Now, that advance is slowing down. The market is saturated in some areas, mature in others. There may be some retrenchment, some losses, but graphic novels will not disappear from bookstore shelves.

    The market has had numerous booms and busts throughout its history (including one bookstore bust) as it discovers, exploits, and then recovers from various opportunities.

    The variety of Diamond accounts really doesn’t matter; a sale is a sale is a sale. What matters is if that number increases or decreases. Will comicbook stores remain viable in the coming years, or just become another marginalized genre bookstore, like the various mystery, cooking, and fine art bookstores in this country?

    Yes, manga sells nicely. But at my former bookstore (B&N-Lincoln Center), last year we sold a lot of Persepolis, Bone, Heroes, Black Dossier, Civil War, and Dark Tower. We’re going to sell a lot of Spiegelman’s Breakdowns.

    Here’s another way of looking at popularity of titles: According to OCLC’s WorldCat, which serves as a central database for libraries in the United States and other countries, here is a sampling, by publisher, of how many titles are in 500 or more library systems. (This does not account for the number of actual COPIES, just the number of systems.)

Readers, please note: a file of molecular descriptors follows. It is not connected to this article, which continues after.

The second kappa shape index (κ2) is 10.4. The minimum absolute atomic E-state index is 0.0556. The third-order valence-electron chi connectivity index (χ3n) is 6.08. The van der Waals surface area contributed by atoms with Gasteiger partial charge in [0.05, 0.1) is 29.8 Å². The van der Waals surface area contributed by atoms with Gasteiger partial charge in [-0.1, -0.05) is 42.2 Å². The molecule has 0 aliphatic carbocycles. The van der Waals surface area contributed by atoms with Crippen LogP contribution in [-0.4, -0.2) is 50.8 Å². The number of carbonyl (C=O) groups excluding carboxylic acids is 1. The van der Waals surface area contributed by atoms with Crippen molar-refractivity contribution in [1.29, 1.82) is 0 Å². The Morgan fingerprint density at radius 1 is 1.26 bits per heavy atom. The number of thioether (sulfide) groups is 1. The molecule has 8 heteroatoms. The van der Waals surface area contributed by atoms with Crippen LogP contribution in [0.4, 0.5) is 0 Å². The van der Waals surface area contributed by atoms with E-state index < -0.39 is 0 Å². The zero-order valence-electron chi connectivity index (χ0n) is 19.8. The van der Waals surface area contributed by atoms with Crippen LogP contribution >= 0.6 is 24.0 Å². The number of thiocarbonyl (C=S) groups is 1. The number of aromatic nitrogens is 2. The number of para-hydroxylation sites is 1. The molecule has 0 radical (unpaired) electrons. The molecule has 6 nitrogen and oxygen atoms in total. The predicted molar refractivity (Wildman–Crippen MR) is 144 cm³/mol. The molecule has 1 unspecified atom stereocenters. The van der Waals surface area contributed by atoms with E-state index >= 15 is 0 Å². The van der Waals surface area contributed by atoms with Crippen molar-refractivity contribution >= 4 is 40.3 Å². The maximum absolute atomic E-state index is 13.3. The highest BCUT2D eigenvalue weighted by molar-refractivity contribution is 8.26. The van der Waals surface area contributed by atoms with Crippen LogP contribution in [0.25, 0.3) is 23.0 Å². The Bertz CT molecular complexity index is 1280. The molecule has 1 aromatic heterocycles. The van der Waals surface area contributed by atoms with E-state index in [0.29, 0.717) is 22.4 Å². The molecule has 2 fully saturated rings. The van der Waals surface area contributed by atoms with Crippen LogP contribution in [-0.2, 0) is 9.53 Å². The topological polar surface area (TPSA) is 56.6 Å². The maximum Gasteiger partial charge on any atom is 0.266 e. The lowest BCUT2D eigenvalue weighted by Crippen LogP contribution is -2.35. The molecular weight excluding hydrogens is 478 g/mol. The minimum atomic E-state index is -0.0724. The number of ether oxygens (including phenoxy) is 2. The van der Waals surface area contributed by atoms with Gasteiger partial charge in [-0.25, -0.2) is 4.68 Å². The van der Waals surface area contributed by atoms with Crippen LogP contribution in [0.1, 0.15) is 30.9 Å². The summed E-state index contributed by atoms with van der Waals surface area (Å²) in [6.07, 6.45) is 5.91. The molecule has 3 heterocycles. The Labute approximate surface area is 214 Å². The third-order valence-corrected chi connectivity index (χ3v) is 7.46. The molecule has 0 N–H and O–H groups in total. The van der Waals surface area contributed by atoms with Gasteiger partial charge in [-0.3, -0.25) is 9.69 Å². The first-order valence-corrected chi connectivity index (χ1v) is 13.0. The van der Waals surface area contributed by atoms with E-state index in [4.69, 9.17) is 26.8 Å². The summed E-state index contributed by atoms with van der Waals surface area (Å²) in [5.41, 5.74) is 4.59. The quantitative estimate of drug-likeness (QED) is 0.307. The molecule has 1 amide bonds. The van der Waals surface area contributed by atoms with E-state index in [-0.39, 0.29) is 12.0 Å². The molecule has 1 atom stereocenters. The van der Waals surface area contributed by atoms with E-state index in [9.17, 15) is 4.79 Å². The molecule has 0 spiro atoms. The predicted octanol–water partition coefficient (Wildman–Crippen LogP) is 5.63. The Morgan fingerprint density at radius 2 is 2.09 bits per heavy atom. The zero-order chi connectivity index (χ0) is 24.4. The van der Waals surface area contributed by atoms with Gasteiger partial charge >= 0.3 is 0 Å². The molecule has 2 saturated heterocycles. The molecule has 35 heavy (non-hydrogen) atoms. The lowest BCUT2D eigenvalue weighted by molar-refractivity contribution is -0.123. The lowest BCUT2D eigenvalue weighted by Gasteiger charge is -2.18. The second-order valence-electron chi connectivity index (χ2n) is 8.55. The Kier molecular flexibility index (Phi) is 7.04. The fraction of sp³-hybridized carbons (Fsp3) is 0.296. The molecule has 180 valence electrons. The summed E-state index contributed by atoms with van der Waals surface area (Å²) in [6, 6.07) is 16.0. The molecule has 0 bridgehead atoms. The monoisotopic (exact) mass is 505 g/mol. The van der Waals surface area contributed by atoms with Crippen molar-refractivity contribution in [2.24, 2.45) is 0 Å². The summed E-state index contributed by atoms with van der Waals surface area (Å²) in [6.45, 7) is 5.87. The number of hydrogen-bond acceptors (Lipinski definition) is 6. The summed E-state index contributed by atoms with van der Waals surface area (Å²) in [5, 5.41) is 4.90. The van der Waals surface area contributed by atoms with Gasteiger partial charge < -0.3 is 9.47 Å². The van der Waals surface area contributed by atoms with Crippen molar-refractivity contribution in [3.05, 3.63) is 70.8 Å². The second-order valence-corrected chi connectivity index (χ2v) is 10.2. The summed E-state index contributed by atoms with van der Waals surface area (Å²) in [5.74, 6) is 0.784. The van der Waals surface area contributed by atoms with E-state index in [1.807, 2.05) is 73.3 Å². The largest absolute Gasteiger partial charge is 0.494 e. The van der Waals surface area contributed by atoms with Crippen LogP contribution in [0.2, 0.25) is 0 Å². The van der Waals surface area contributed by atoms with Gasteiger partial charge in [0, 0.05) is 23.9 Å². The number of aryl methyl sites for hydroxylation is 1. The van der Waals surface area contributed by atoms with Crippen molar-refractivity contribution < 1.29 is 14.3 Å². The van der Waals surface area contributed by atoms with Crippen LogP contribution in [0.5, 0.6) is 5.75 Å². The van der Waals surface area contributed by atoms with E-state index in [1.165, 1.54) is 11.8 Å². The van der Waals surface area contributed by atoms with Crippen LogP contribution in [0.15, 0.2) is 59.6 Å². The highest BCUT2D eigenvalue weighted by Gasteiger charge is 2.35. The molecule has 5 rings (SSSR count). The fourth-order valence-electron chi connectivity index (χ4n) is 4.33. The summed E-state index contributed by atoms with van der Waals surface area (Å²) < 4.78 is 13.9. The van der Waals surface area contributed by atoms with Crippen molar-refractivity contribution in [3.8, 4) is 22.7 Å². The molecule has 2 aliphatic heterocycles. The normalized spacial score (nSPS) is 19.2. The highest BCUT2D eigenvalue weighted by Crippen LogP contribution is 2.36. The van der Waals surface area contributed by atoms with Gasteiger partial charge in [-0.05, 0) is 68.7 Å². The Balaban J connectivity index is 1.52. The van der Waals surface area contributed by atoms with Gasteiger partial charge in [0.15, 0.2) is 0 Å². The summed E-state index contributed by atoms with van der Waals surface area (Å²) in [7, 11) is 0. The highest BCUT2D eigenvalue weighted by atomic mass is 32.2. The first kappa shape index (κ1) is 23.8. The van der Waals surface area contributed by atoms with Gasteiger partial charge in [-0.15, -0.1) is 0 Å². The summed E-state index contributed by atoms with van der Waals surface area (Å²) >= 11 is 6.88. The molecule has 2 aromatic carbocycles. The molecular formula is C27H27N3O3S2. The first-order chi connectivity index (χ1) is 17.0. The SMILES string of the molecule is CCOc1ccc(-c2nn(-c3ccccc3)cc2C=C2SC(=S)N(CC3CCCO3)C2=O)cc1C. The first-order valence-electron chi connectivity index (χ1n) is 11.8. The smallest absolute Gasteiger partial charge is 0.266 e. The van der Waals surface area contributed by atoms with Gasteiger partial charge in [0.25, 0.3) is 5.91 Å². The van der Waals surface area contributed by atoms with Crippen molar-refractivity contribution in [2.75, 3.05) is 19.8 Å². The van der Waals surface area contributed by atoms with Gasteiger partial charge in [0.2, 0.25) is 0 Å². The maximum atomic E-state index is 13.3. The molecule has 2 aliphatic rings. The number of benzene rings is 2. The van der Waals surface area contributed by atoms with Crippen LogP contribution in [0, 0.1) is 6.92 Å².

Marvel: 4 (+2 “How to Draw Comics the Marvel Way”)
    DC: 14
    Viz: 18
    Tokyopop: 13
    “Bone”: 6
    Fantagraphics: 4 (“Peanuts” sometimes cataloged as a series)
    Dark Horse: 7
    Image: 0 (Leave It To Chance: 429)
    Scholastic Graphix: 9 (includes “Bone”)
    Top Shelf: 3
    Drawn & Quarterly: 4
    First Second: 7

  4. Heidi, how is the statement that TPB sales are the meat and potatoes of comics shop sales except for a few neanderthals tenable when they were at best $110 million out of about $430 million in total sales? Maybe you meant a Mediterranean diet.

    At least that’s my memory of the numbers — am I thinking of the wrong numbers?

    I never understand either side when you and Dirk argue this stuff.

  5. As a buddy of mine says, Dirk is *always* right. Even when you initially think he’s wrong, when you think about it, Dirk is right.

    Dirk *is* right, too. Marvel, when talking about them as a company, is focused on their future, as a movie production/ merchandise licensing company. They don’t care about bookstore sales because there’s almost no reason to.